Places Discussed

East of the river

East of the river. An Orc ambush has captured Merry and Pippin, and a remorseful Boromir has died trying to protect them. Aragorn, Gimli, and Legolas (human, dwarf, and elf) commit Boromir’s body to the river and head southwest, following the Orc trail in the hope of rescuing the young Hobbits. Their route crosses into empty grasslands, territory given to the Rohirrhim by Gondor. Meanwhile Merry and Pippin escape during a fight between the Orcs and a band of the Riders of Rohan and slip into Fangorn Forest. There, in an ancient, almost stiflingly dense woods, they meet Treebeard the Ent, a giant “shepherd” of the trees.

The long-lived Ents rarely concern themselves with human power struggles; however, Saruman, an evil wizard who occupies a tower near the forest, has allowed his Orc workers to chop down trees, partly to feed the furnaces of his war ambitions and partly out of utter indifference to nature. Treebeard agrees to help the Hobbits, gathers other Ents, and, with Merry and Pippin on his shoulders, leads a march upon Isengard followed by furious “huorns,” who may be degenerate Ents or angry animate trees, a green army intent upon payback.

Gandalf, who is not dead, finds Aragorn, Gimli, and Legolas, and they ride across the plains of Rohan to Edoras, where Theoden reigns in a primitive yet dignified palace which suggests the world of “Beowulf,” a simpler and younger civilization than that of Gondor. Roused to action, Theoden, his Riders, Aragorn, Gimli, and Legolas gallop from the Golden Hall to Helm’s Deep, a fortress from which the horselords are mounting a defense against Saruman’s troops. Gandalf departs to seek other help, and after a night of graphic battle, he brings aid to...

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Literary Techniques

Tolkien has received a great deal of critical acclaim for the amazingly comprehensive history of Middle-Earth that so enriches his work. Much...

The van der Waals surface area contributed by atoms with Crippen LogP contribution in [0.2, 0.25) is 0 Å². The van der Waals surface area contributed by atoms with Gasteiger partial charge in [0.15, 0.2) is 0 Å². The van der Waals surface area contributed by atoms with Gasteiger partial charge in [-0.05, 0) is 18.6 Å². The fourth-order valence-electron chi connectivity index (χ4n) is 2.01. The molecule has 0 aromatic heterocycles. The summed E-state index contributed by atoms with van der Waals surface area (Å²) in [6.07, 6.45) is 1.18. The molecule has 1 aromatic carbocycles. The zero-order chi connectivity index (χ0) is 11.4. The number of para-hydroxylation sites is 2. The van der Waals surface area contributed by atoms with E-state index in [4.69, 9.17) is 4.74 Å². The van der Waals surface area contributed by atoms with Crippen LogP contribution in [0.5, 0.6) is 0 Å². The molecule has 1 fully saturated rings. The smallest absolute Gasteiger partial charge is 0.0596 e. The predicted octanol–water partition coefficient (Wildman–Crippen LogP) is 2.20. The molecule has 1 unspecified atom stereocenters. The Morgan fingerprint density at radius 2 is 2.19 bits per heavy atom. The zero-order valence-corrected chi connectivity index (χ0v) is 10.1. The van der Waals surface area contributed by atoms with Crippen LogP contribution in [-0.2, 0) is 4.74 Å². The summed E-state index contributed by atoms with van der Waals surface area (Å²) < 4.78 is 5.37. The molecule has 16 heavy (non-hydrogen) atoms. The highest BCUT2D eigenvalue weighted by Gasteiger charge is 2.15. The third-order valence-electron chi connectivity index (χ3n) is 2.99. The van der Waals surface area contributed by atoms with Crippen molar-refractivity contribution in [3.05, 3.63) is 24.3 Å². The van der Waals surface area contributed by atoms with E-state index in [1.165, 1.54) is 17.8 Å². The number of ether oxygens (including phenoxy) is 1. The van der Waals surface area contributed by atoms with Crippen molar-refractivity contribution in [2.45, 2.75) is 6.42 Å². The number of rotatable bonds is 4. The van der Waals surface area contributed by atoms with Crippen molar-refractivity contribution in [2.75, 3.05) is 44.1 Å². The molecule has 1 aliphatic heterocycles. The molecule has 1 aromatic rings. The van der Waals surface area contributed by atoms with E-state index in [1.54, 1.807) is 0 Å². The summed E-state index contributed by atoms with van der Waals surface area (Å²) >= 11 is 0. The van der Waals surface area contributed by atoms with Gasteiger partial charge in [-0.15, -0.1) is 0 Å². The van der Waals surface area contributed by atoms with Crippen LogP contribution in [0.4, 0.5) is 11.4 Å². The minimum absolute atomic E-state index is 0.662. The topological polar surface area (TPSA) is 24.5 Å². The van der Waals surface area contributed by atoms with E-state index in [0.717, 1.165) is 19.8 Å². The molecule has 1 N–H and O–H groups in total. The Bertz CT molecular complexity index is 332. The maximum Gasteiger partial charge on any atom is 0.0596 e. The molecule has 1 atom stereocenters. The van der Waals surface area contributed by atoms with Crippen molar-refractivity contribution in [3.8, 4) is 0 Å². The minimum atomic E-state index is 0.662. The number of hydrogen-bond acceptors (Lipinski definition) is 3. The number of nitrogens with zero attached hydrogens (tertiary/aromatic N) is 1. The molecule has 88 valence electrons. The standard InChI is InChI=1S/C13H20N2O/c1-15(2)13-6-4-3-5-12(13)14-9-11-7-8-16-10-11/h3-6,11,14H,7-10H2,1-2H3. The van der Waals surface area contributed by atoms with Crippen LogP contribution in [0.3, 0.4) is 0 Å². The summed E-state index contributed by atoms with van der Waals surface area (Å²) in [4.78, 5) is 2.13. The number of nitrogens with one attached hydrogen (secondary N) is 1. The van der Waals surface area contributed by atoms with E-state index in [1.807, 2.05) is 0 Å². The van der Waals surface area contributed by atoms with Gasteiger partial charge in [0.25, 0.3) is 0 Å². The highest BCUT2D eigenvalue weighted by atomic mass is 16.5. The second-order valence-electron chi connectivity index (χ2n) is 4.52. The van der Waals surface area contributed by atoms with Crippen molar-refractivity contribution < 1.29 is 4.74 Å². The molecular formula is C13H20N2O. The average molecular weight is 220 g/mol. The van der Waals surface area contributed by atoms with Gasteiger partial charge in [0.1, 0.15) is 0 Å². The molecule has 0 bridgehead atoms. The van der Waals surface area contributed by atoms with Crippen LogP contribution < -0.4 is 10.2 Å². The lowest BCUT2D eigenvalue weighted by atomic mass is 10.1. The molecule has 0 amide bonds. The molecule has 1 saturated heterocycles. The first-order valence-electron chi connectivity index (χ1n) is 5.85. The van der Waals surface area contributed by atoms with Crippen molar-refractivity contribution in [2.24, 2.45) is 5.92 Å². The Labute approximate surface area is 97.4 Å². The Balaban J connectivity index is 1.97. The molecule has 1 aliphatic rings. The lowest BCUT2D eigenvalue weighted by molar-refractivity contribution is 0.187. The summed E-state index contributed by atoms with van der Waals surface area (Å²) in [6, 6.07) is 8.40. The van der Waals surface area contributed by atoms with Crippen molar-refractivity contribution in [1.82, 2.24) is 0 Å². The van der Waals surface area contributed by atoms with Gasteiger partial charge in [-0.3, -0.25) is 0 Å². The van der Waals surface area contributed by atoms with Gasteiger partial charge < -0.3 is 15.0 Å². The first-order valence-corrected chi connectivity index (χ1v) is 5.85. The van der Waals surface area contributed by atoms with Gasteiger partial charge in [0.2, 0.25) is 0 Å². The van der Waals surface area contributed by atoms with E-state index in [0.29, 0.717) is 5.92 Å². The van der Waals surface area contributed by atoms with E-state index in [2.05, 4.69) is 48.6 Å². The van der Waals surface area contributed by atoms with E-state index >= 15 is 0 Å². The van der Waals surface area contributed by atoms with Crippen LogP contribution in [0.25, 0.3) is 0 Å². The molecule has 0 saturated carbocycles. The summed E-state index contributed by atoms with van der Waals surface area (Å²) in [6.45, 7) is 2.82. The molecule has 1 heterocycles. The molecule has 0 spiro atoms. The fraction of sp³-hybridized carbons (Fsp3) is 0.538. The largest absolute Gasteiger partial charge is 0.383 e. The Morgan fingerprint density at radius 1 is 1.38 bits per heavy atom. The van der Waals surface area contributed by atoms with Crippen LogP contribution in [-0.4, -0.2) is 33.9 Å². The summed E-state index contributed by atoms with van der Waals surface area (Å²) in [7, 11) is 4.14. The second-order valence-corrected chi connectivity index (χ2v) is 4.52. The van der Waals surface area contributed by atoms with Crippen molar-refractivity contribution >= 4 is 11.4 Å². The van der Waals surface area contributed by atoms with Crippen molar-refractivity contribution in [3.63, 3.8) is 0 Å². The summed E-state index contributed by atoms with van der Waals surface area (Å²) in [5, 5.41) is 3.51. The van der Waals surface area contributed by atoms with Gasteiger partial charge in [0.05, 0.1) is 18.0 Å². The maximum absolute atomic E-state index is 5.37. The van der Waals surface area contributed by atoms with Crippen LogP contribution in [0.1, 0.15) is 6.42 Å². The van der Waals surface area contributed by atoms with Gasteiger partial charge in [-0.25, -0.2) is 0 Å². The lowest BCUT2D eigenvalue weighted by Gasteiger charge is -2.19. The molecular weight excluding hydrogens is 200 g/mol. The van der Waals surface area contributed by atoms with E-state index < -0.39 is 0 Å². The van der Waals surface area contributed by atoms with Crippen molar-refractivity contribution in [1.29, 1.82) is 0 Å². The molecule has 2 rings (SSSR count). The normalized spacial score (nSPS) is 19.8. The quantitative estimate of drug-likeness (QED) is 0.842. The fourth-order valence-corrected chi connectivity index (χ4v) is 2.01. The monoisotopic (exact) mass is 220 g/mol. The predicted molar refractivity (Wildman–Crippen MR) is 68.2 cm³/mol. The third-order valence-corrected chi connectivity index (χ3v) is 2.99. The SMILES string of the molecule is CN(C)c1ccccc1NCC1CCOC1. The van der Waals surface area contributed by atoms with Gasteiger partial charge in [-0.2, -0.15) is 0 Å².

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Ideas for Group Discussions

Tolkien, a linguist, understood well the relationship between language and its speakers. Thus, one of the ways he differentiated the various...

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Social Concerns

J. R. R. Tolkien's The Two Towers begins almost in chaos. The fellowship of the ring has been shattered, Boromir killed, Samwise and...

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Literary Precedents

One of the most important literary precedents to The Two Towers is the Old English epic of Beowulf, which Tolkien translated...

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Related Titles

Tolkien published The Hobbit; or There and Back Again in 1937 as a children's book, in which he introduces Hobbits (and specifically...

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Audio book versions of The Two Towers have been published both on cassette and compact disc in an abridged version by Random House...

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(Critical Guide to Settings and Places in Literature)

Carter, Lin. Tolkien: A Look Behind “The Lord of the Rings.” New York: Ballantine Books, 1969. A useful general introduction to the trilogy. Contains a summary of The Two Towers and includes chapters discussing allegory, the inclusion in the trilogy of elements of the classical epic and fantasy, Tolkien’s theory of fairy stories, the kind of names he used, and the sources on which he drew.

Ellwood, Gracia Fay. Good News from Tolkien’s Middle Earth. Grand Rapids, Mich.: William B. Eerdmans, 1970. Discusses the “aliveness” of all things in Middle Earth and the way in which that resembles the human unconscious....

(The entire section is 292 words.)